Nothing for a woman and everything for a man, it would seem.
Most societies around the world are patriarchal and one spouse's name is used as the whole family's name. So a woman who marries a Mann also becomes a Mann and her children are all Mann. There are a few notable exceptions. Among East Asians (most Chinese and Koreans, for instance) a woman retains her family name after marriage. Her children, however, receive the father's family name. There are also a few matriarchal societies where the husband takes on the wife’s family name (the Khasi of NE India are one example). However, as these matriarchal societies have “modernized,” many are adopting the custom of taking on their spouses name (if they are female) or retaining their own name (if they are male). It is strange that this asymmetry in naming exists across most societies. Most families even resign themselves to the fact that their family name will die out without a son and many will, therefore, try and try and try to make sons. I feel this gives people another reason to cherish sons over daughters.
Whatever the reasons behind the various naming conventions, they are outmoded and do not necessarily hold water anymore. If someone freely chooses (and I emphasize freely) to change their names to their spouses’, it should be a deliberate decision and not a default. But I know very few women who have retained their family names (ok so these names come from their fathers mostly, but c’mon, we have to start somewhere) and I know of only one male friend who changed his name to his wife’s, for reasons he clearly articulated to me. (Hats off to you Schua!) I also know another friend, whose family (himself, wife & 2 adult children- daughter & son) decided jointly to change the family name to include both parents’ last names. This was more than one-score years after the marriage, when the wife felt she should be able to retain her family name. How proud a moment for that whole family when everyone agreed and participated in that re-naming ceremony acknowledging both parents! (Go Jeanette and Tom!)
Women are achieving a lot today and deserve to be acknowledged entirely as individuals. If they choose to change their names to their spouses, then great, but by that same token, we should see more men choose to do the same. Or perhaps, we can entirely avoid name changes. After all you fell in love with the person, not the name (only, hopefully).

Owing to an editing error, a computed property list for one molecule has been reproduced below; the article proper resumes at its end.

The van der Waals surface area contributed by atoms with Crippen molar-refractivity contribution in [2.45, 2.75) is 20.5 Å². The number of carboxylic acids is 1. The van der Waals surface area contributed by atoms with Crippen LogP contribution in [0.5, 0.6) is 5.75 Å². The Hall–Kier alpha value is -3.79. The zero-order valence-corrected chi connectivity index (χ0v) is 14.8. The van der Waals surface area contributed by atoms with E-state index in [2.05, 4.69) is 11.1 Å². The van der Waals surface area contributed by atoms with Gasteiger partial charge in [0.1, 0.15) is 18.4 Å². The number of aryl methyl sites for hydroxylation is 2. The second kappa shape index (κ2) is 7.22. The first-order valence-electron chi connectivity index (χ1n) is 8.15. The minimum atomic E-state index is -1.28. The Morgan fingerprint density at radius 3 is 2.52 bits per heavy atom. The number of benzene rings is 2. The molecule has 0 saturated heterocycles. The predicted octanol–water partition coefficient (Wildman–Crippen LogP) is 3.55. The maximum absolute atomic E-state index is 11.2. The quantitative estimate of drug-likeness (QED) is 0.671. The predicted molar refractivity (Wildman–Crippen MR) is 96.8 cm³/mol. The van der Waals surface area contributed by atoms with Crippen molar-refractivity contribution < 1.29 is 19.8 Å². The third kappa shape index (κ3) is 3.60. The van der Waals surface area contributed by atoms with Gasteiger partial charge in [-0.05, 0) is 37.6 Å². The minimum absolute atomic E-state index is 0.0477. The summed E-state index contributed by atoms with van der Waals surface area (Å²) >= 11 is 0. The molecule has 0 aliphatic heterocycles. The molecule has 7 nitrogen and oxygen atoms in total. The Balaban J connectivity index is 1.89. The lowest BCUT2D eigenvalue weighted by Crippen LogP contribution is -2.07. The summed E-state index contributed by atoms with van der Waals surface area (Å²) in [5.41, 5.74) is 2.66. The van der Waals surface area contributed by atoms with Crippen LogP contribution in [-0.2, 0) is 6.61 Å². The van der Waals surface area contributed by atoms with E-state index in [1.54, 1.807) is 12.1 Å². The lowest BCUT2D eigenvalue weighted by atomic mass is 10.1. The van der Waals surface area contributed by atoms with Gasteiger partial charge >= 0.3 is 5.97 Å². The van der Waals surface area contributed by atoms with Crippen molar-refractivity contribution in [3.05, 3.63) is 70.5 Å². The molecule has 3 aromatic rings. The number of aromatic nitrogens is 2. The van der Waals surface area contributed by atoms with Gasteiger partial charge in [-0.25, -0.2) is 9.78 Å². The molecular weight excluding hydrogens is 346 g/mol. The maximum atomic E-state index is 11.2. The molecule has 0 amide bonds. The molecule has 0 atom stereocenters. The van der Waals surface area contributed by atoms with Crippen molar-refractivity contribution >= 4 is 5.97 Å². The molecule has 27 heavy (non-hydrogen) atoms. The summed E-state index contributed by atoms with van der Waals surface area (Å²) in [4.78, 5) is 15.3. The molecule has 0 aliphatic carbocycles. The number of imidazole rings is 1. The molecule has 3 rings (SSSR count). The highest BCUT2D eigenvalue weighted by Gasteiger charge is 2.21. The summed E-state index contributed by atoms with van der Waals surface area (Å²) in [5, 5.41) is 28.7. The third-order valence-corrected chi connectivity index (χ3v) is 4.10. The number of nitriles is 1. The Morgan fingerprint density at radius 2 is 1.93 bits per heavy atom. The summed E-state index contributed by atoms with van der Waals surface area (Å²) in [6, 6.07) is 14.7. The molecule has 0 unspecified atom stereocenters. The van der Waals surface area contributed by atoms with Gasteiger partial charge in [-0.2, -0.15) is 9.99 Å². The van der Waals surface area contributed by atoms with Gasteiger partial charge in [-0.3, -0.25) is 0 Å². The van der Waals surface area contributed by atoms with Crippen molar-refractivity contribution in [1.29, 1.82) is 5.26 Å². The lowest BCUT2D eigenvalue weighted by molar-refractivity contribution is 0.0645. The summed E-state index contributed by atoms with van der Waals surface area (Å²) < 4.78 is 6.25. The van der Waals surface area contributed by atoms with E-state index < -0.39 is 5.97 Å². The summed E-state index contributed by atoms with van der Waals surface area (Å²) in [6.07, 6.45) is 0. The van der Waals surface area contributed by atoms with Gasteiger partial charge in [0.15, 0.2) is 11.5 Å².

As for progeny, I agree with Marilyn vos Savant that kids should get both their parents name. Her solution however, is not a hyphenated name. She suggests that the male children get the father's last name and the female children get the mother's last name. There are many other such distribution rules that one could employ to ensure that both parents' names are given importance. That would be one more step towards creating a more equal society.
[Picture shows Schua with his son, Erik, at a Buddhist conference in London, 2005.]Here's a response from my dear friend Trini:
Hey Rad great blog, I've finally been tempted to contribute my 2 pence worth! I'm pleased to say that for a society that coined the term "machismo" the Spanish approach is probably the closest to gender equality that I am aware of. Everybody has two surnames. Women (and men) keep their surnames unchanged when they marry, and all the children get a new surname based upon the first part of each parent's surname. So, e.g. when Ms Rockerfeller Skank marries Mr Busta Rhymes, all the children have the surname Busta Rockerfeller! There's still a slight inherent machismo even in this system, because the fathers name always makes up the first half of the surname, and because the children take both of the first halves (names they have essentially inherited from their grandfathers on both sides) then after a couple of generations the maternal lineage is lost to obscurity. Perhaps a fairer system would be to take the first half of the father's surname (thus emphasising the paternal line in the father) plus the second half of the mother's surname (emphasising the maternal line for the mother). I think the Icelandic system is pretty much like the one you suggested ie. male children get father's name and female children get mother's name, except its the mother's & father's first name that gets incorporated; thus men have a surname ending -son and women -dottir, eg. Magnus Magnusson is "Magnus, son of Magnus" and Bjork Guomundsdottir is "Bjork, daughter of Guomund" presumably. Actually I just looked that one up and it seems that although the mother's first name can be used, most of the time it is the father's name for both boys and girls. Shame. Basic strategy is a good one though.